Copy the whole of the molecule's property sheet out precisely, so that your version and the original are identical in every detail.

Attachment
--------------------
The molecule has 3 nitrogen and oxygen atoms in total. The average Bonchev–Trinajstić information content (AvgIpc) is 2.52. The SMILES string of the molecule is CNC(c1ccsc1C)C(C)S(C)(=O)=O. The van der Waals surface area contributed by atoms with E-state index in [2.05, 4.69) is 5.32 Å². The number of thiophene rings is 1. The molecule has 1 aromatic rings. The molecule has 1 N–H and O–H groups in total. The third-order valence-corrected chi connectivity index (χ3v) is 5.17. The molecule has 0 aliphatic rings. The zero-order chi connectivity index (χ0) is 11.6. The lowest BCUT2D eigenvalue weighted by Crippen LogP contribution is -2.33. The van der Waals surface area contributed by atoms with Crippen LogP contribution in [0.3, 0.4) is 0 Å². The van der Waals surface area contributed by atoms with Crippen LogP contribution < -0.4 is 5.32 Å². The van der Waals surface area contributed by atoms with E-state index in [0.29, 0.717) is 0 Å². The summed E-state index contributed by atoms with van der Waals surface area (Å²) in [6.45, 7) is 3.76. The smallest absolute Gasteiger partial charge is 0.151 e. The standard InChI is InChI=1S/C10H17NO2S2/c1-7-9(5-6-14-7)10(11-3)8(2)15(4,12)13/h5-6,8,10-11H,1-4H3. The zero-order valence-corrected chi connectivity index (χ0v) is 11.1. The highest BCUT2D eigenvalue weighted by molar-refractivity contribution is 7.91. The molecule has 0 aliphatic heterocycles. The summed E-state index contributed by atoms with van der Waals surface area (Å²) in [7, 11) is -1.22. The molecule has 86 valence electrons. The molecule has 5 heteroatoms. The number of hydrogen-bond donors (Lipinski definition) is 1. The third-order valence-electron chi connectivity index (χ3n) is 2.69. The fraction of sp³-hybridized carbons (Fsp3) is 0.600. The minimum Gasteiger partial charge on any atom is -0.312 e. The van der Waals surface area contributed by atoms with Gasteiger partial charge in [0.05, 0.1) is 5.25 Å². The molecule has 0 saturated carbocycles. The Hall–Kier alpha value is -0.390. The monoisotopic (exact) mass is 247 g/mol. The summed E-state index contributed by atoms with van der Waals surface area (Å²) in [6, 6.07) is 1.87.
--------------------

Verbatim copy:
The molecule has 3 nitrogen and oxygen atoms in total. The average Bonchev–Trinajstić information content (AvgIpc) is 2.52. The SMILES string of the molecule is CNC(c1ccsc1C)C(C)S(C)(=O)=O. The van der Waals surface area contributed by atoms with E-state index in [2.05, 4.69) is 5.32 Å². The number of thiophene rings is 1. The molecule has 1 aromatic rings. The molecule has 1 N–H and O–H groups in total. The third-order valence-corrected chi connectivity index (χ3v) is 5.17. The molecule has 0 aliphatic rings. The zero-order chi connectivity index (χ0) is 11.6. The lowest BCUT2D eigenvalue weighted by Crippen LogP contribution is -2.33. The van der Waals surface area contributed by atoms with Crippen LogP contribution in [0.3, 0.4) is 0 Å². The van der Waals surface area contributed by atoms with Crippen LogP contribution < -0.4 is 5.32 Å². The van der Waals surface area contributed by atoms with E-state index in [0.29, 0.717) is 0 Å². The summed E-state index contributed by atoms with van der Waals surface area (Å²) in [6.45, 7) is 3.76. The smallest absolute Gasteiger partial charge is 0.151 e. The standard InChI is InChI=1S/C10H17NO2S2/c1-7-9(5-6-14-7)10(11-3)8(2)15(4,12)13/h5-6,8,10-11H,1-4H3. The zero-order valence-corrected chi connectivity index (χ0v) is 11.1. The highest BCUT2D eigenvalue weighted by molar-refractivity contribution is 7.91. The molecule has 0 aliphatic heterocycles. The summed E-state index contributed by atoms with van der Waals surface area (Å²) in [7, 11) is -1.22. The molecule has 86 valence electrons. The molecule has 5 heteroatoms. The number of hydrogen-bond donors (Lipinski definition) is 1. The third-order valence-electron chi connectivity index (χ3n) is 2.69. The fraction of sp³-hybridized carbons (Fsp3) is 0.600. The minimum Gasteiger partial charge on any atom is -0.312 e. The van der Waals surface area contributed by atoms with Gasteiger partial charge in [0.05, 0.1) is 5.25 Å². The molecule has 0 saturated carbocycles. The Hall–Kier alpha value is -0.390. The monoisotopic (exact) mass is 247 g/mol. The summed E-state index contributed by atoms with van der Waals surface area (Å²) in [6, 6.07) is 1.87.